mercredi 11 juin 2008

genre et mainstream

Voilà qui devrait faire plaisir à AFR :
(...) critics of genre are increasingly counter-balanced by prominent proponents and practitioners, including Haruki Murakami, David Mitchell, Joyce Carol Oates, Jonathan Lethem and Junot Diaz. The Library of America has published elegant editions of authors who only two generations ago gave libraries across America pause, H. P. Lovecraft and Philip K. Dick. Genre films and books are no longer a minority interest. They top the bestseller lists and popularity polls: we are all geeks now.
Chabon himself, attained the ultimate goal of the “pop artisan”: a delicate balance between “the unashamedly commercial and the purely aesthetic”. He disagrees with those who equate literary entertainment with mindless escapism, passive consumption or unproductive activity (“guilty pleasures” is “a phrase I loathe”). Instead, he finds that different forms of writing offer distinct satisfactions to an alert reader. There is no single standard for literary merit; Chabon’s personal list of pleasurable encounters includes “the engagement of the interior ear by the rhythm and pitch of a fine prose style; the dawning awareness that giant mutant rat people dwell in the walls of a ruined abbey in England; two hours spent bushwhacking through a densely packed argument about the structures of power as embodied in nineteenth-century prison architecture”.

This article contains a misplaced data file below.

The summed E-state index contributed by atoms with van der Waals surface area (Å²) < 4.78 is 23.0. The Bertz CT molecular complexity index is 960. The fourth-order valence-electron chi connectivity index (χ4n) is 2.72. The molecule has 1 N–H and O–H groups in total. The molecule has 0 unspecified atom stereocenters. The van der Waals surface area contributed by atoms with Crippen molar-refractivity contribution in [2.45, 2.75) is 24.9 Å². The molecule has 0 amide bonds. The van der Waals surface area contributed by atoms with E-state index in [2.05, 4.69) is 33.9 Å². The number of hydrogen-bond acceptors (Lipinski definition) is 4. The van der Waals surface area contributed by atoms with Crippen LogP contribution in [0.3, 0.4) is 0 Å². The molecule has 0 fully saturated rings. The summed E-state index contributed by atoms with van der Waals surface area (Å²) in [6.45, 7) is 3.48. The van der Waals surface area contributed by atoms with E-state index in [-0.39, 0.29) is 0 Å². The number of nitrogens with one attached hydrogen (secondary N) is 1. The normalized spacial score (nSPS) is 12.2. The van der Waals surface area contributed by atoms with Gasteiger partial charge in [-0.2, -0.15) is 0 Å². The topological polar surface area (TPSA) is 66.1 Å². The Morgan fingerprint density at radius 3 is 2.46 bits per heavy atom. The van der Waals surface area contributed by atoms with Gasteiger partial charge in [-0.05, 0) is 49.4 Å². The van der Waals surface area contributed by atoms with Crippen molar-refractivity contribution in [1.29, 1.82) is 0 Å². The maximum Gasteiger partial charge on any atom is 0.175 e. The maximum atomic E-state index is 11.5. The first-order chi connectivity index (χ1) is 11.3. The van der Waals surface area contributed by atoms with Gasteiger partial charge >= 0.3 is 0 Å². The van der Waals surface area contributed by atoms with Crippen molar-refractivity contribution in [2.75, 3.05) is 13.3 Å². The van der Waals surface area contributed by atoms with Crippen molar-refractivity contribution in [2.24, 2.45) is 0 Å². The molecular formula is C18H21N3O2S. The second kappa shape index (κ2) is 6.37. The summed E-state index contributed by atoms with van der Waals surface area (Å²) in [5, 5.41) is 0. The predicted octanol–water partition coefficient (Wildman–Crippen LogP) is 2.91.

The rise of fan fiction and comic book culture (Times Online)

On en discutait l'autre jour : les auteurs "mainstream" font dans la littérature de genre mais leurs livres sont vendus en France dans les rayons littérature et non dans les rayons Science Fiction ou Policier. Est-ce le début d'un changement et de la fin des "genres"?